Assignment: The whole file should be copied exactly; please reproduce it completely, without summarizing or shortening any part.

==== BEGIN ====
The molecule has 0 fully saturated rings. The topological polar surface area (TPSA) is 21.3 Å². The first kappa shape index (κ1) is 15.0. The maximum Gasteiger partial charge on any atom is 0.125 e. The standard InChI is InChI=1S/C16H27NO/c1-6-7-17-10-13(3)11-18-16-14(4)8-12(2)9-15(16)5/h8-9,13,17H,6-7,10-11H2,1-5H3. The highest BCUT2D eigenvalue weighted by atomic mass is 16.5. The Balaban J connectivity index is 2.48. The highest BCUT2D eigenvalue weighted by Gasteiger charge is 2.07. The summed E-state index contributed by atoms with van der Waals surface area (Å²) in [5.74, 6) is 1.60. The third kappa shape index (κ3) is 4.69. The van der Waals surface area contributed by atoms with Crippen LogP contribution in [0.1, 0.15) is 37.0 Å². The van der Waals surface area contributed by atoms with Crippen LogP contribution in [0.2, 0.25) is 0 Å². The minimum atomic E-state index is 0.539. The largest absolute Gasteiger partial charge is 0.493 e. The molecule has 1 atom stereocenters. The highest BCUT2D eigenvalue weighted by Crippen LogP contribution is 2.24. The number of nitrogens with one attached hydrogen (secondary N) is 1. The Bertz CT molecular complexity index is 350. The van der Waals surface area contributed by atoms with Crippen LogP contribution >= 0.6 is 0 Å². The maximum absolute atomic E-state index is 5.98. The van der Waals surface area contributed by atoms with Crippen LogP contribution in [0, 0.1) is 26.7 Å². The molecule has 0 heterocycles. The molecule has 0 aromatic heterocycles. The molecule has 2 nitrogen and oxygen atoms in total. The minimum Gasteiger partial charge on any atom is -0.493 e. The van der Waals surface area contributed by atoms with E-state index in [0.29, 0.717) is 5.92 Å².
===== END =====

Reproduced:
The molecule has 0 fully saturated rings. The topological polar surface area (TPSA) is 21.3 Å². The first kappa shape index (κ1) is 15.0. The maximum Gasteiger partial charge on any atom is 0.125 e. The standard InChI is InChI=1S/C16H27NO/c1-6-7-17-10-13(3)11-18-16-14(4)8-12(2)9-15(16)5/h8-9,13,17H,6-7,10-11H2,1-5H3. The highest BCUT2D eigenvalue weighted by atomic mass is 16.5. The Balaban J connectivity index is 2.48. The highest BCUT2D eigenvalue weighted by Gasteiger charge is 2.07. The summed E-state index contributed by atoms with van der Waals surface area (Å²) in [5.74, 6) is 1.60. The third kappa shape index (κ3) is 4.69. The van der Waals surface area contributed by atoms with Crippen LogP contribution in [0.1, 0.15) is 37.0 Å². The van der Waals surface area contributed by atoms with Crippen LogP contribution in [0.2, 0.25) is 0 Å². The minimum atomic E-state index is 0.539. The largest absolute Gasteiger partial charge is 0.493 e. The molecule has 1 atom stereocenters. The highest BCUT2D eigenvalue weighted by Crippen LogP contribution is 2.24. The number of nitrogens with one attached hydrogen (secondary N) is 1. The Bertz CT molecular complexity index is 350. The van der Waals surface area contributed by atoms with Crippen LogP contribution >= 0.6 is 0 Å². The maximum absolute atomic E-state index is 5.98. The van der Waals surface area contributed by atoms with Crippen LogP contribution in [0, 0.1) is 26.7 Å². The molecule has 0 heterocycles. The molecule has 0 aromatic heterocycles. The molecule has 2 nitrogen and oxygen atoms in total. The minimum Gasteiger partial charge on any atom is -0.493 e. The van der Waals surface area contributed by atoms with E-state index in [0.29, 0.717) is 5.92 Å².